April 19th, 2015 by Ed Bruske
This week marked an important occasion for us: We started consuming the milk from our Jersey cow, Emily.
Our first milk project: yogurt. The milk looked a little thin, like skim milk. And sure enough, the yogurt turned out runny as well. What could that be about? Well, as novice dairy farmers, we are learning new stuff all the time. Turns out a milk cow gets to decide whether she “lets down” the creamy part of her milk or save it for her calf. Since we’re sharing Emily with her boy calf, it’s a good bet she’s holding back on us–at least for the time being.
How can a cow possibly do that? I’m sure it has something to do with hormones and an instinct for perpetuating the species. The calf is growing by leaps and bounds, but the milk Emily gives us is thin gruel. In fact, it’s getting better incrementally each day. And she is getting a little bit easier to milk as time passes. We’re still going at it by hand, until we can run an extension cord out to our makeshift milking parlor in the walk-in shelter and train her on our new milking machine. We’re told that Jerseys new to milking like to dance around and that would describe Emily perfectly. Not only are we first-time milkers, we’re trying to milk a moving target.
But, back to the yogurt. We’re not trying to make raw milk yogurt. Some purists insist on heating the milk very little, in order to preserve all those microbes that come out of the cow naturally. For the time being, we’re not taking any chances. We heat the milk to 190 degrees Fahrenheit as part of the yogurt process.
To make my yogurt, I’ve always heated the milk just short of simmering. I think many people don’t understand that making thick yogurt is not about how much inoculant (bacteria culture) you put in it. It’s not about how long you incubate the yogurt. It’s about the heat you apply. Because yogurt thickens when heat forces the protein molecules in the milk to bind together. The longer you can keep the milk at a high heat–say, 190 degrees–the thicker it will be, up to a point. If you want to make really thick yogurt–for instance, Greek-style yogurt–then you have to think about draining out the liquids, even using centrifugal force to drain out the liquids.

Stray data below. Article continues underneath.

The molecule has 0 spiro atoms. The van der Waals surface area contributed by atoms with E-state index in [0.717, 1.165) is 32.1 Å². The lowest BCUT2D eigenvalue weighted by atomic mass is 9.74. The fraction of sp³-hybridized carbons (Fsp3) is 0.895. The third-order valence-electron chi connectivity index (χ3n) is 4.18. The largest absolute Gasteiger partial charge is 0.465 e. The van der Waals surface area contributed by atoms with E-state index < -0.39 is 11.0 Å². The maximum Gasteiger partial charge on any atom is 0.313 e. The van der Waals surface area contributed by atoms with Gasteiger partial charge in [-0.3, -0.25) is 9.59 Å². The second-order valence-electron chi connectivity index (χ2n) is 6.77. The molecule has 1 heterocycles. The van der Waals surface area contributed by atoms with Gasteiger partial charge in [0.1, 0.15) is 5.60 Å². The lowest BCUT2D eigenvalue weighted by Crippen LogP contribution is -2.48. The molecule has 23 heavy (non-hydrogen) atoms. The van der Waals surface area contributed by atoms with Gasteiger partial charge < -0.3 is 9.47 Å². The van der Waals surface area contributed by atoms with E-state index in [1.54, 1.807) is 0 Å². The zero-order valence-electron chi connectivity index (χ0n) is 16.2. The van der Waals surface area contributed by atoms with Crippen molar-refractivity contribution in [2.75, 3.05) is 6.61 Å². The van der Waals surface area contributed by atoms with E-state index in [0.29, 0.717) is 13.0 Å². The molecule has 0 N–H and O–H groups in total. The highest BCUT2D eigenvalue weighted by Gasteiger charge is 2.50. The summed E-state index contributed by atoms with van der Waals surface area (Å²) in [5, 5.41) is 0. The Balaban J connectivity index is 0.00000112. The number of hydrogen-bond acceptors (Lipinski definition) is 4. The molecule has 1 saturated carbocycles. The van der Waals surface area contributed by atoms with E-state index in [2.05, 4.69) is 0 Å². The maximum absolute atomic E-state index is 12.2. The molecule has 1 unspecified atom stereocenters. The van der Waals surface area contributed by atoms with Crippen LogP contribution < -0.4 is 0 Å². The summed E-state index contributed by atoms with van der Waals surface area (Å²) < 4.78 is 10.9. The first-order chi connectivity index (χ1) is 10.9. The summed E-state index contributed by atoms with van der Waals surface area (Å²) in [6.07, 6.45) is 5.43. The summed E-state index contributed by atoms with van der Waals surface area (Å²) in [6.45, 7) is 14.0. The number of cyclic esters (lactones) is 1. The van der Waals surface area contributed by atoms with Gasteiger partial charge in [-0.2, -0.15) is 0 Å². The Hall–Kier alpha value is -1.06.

What I conclude about Emily’s current state of yogurt is that she is still holding back some of those protein solids that otherwise would be binding together to make the yogurt thick. I guess we just have to be patient and keep milking.
As for my yogurt formula, I’ve spelled it out in this space many times. It’s very simple. I fill a quart jar about three-quarters full with whole milk, then add cream to the top of the shoulder of the jar, leaving room for the inoculant (some of the last batch batch of yogurt). Heat this over very low heat in a heavy sauce pan to 190 or 195 degrees. Remove the pot from the heat and allow the milk to cool to 120 degrees. Whisk in a couple of heaping tablespoons of yogurt from your last batch, containing the live bacteria culture. Warm up your quart jar, fill with the milk/inoculant mix and place in a small, insulated cooler with some other jars filled with hot water.
Allow the milk to incubate in this warm environment for 24 to 48 hours, replenishing the hot water in the other jars if you so desire. Voila! Perfectly thick and delicious yogurt. Just add fresh fruit.